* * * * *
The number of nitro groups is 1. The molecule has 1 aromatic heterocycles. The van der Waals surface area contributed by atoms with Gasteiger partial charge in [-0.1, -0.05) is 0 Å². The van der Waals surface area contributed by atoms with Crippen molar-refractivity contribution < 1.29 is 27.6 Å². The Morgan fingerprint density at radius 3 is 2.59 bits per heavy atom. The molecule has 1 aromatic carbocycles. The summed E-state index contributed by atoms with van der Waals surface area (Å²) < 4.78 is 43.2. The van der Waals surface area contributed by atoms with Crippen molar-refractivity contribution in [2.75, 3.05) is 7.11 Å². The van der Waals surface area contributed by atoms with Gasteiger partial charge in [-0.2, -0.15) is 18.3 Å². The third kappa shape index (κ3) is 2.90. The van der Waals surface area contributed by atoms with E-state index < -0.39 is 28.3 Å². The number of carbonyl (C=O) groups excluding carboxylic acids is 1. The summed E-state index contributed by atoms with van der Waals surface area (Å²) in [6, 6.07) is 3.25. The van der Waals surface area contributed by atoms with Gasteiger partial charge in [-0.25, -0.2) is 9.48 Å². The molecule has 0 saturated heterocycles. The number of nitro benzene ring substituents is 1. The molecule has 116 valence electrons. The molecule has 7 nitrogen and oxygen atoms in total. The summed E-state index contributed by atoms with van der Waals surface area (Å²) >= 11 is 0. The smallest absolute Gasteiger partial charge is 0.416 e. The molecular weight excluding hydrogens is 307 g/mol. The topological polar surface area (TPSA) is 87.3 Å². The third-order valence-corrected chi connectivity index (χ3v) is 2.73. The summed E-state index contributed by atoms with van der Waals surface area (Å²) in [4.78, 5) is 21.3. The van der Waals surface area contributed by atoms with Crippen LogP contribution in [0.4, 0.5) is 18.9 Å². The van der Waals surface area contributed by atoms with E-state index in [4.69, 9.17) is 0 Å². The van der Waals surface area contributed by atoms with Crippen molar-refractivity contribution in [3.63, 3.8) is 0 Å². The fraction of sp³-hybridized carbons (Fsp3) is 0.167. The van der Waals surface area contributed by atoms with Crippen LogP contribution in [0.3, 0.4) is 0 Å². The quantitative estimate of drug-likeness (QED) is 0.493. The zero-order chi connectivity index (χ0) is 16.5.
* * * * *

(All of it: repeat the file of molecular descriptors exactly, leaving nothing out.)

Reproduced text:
The number of nitro groups is 1. The molecule has 1 aromatic heterocycles. The van der Waals surface area contributed by atoms with Gasteiger partial charge in [-0.1, -0.05) is 0 Å². The van der Waals surface area contributed by atoms with Crippen molar-refractivity contribution < 1.29 is 27.6 Å². The Morgan fingerprint density at radius 3 is 2.59 bits per heavy atom. The molecule has 1 aromatic carbocycles. The summed E-state index contributed by atoms with van der Waals surface area (Å²) < 4.78 is 43.2. The van der Waals surface area contributed by atoms with Crippen molar-refractivity contribution in [2.75, 3.05) is 7.11 Å². The van der Waals surface area contributed by atoms with Gasteiger partial charge in [-0.2, -0.15) is 18.3 Å². The third kappa shape index (κ3) is 2.90. The van der Waals surface area contributed by atoms with E-state index < -0.39 is 28.3 Å². The number of carbonyl (C=O) groups excluding carboxylic acids is 1. The summed E-state index contributed by atoms with van der Waals surface area (Å²) in [6, 6.07) is 3.25. The van der Waals surface area contributed by atoms with Gasteiger partial charge in [-0.25, -0.2) is 9.48 Å². The molecule has 0 saturated heterocycles. The number of nitro benzene ring substituents is 1. The molecule has 116 valence electrons. The molecule has 7 nitrogen and oxygen atoms in total. The summed E-state index contributed by atoms with van der Waals surface area (Å²) >= 11 is 0. The smallest absolute Gasteiger partial charge is 0.416 e. The molecular weight excluding hydrogens is 307 g/mol. The topological polar surface area (TPSA) is 87.3 Å². The third-order valence-corrected chi connectivity index (χ3v) is 2.73. The summed E-state index contributed by atoms with van der Waals surface area (Å²) in [4.78, 5) is 21.3. The van der Waals surface area contributed by atoms with Crippen LogP contribution in [0.4, 0.5) is 18.9 Å². The van der Waals surface area contributed by atoms with E-state index in [4.69, 9.17) is 0 Å². The van der Waals surface area contributed by atoms with Crippen molar-refractivity contribution in [3.63, 3.8) is 0 Å². The fraction of sp³-hybridized carbons (Fsp3) is 0.167. The van der Waals surface area contributed by atoms with Crippen LogP contribution in [0.3, 0.4) is 0 Å². The quantitative estimate of drug-likeness (QED) is 0.493. The zero-order chi connectivity index (χ0) is 16.5.